Why Hawaii’s Unlicensed Elder Care Industry Is Out Of Control

UPDATED. Lawmakers have introduced a bill with the backing of the industry and some elderly-rights groups but the measure faces a long road to passage.
By Nathan Eagle /

Story updated 12:51 p.m., 1/23/2019

A growing number of long-term care facilities for the elderly and disabled have “gone rogue,” operating in the shadows without a license or state oversight, according to industry representatives, state lawmakers and health officials.

Inspectors have been denied entry into homes, there have been allegations of deaths linked to the transfer of patients to illegal facilities and an underground pipeline of referrals has persisted with high headhunter fees, they said.

Care home operators, case managers, industry regulators and others filled a conference room Monday at the Capitol for a tense briefing about the consumer protection, fairness and enforcement issues that these unregulated facilities present.

Rep. John Mizuno, chair of the Health and Human Services Committee, said he and health officials have crafted a bill that they hope cracks down on the problem.

“We cannot lose any more kupuna,” he said. “No one else dies. That’s it.”

Rep. John MIzuno, right, and Rep. Bert Kobayashi listened to representatives of the long-term care industry during a briefing on unlicensed facilities.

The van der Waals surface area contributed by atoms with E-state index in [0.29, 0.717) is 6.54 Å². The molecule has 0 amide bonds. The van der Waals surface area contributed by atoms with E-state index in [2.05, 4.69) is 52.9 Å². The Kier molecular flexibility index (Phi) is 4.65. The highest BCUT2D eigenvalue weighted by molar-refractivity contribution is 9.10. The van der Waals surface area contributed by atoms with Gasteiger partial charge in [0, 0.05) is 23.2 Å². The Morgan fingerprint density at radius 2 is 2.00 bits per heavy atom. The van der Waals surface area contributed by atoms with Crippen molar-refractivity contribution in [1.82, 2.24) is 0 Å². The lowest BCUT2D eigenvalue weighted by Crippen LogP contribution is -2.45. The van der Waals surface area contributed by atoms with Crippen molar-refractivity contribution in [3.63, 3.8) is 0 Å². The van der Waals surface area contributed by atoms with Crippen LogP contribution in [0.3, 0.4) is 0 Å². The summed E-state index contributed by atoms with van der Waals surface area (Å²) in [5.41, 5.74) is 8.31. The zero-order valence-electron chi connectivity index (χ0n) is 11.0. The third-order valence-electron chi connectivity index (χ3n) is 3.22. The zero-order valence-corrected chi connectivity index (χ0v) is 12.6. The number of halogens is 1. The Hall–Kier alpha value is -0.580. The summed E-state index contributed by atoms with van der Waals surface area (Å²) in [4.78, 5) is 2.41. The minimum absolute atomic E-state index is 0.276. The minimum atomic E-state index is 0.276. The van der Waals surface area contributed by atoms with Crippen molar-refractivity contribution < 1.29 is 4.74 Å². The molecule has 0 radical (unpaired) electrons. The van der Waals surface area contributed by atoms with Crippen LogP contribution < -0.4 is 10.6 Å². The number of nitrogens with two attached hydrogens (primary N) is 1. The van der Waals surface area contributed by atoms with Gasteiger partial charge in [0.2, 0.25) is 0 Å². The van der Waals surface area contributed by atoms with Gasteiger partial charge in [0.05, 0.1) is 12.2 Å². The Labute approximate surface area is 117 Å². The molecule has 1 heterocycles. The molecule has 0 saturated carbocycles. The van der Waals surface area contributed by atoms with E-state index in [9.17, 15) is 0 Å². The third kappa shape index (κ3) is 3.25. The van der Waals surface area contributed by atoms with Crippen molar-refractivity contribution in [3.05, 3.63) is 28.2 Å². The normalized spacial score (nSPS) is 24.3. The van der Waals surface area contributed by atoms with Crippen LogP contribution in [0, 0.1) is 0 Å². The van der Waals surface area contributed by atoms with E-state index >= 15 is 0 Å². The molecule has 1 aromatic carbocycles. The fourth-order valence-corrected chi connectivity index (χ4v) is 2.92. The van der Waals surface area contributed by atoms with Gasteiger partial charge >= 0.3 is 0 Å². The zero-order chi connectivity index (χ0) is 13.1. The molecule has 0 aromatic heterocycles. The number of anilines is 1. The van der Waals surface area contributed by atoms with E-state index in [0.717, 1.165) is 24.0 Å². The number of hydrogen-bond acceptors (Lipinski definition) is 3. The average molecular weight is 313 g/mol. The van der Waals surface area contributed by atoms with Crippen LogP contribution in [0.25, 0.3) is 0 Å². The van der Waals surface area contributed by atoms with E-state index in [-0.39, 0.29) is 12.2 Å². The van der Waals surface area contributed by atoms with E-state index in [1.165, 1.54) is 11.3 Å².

Cory Lum/Civil Beat

The situation has gotten to the point that some health officials are worried that Hawaii’s rapidly aging population may end up with unsafe options for their care.

“If the Legislature is unable to stop this trend, more licensed facilities will drop out and this will place more seniors at risk,” said John McDermott, who has served as Hawaii’s long-term care ombudsman since 1998.

Mizuno, working with the Department of Health and the Attorney General’s office, introduced House Bill 1911 last week as a solution. The measure would give state health officials more authority to investigate unlicensed care facilities, establish fines for violations and make it illegal for health care providers to refer patients to unlicensed homes.

Case managers and care home operators, concerned in part about leveling the playing field, said it is as important to shut down the unlicensed facilities as it is the underground “pipeline” that’s transferring patients to so-called aging-in-place homes.

Lolita Ching, a case manager based in Waipahu, said nearly 300 care facilities have voluntarily closed over the past 30 months. But many are still in operation, she said, just without a state license or certificate.

She and several others in the industry shared anecdotal stories about Medicaid patients being transferred out of homes in exchange for clients who can afford to pay out of pocket at much higher rates. Three people are feared to have died due to “transfer trauma,” she said.

Mizuno said the names must be kept confidential due to pending investigations by the state Attorney General’s office, which has sent out letters and worked with health department inspectors to shut down the unlicensed homes.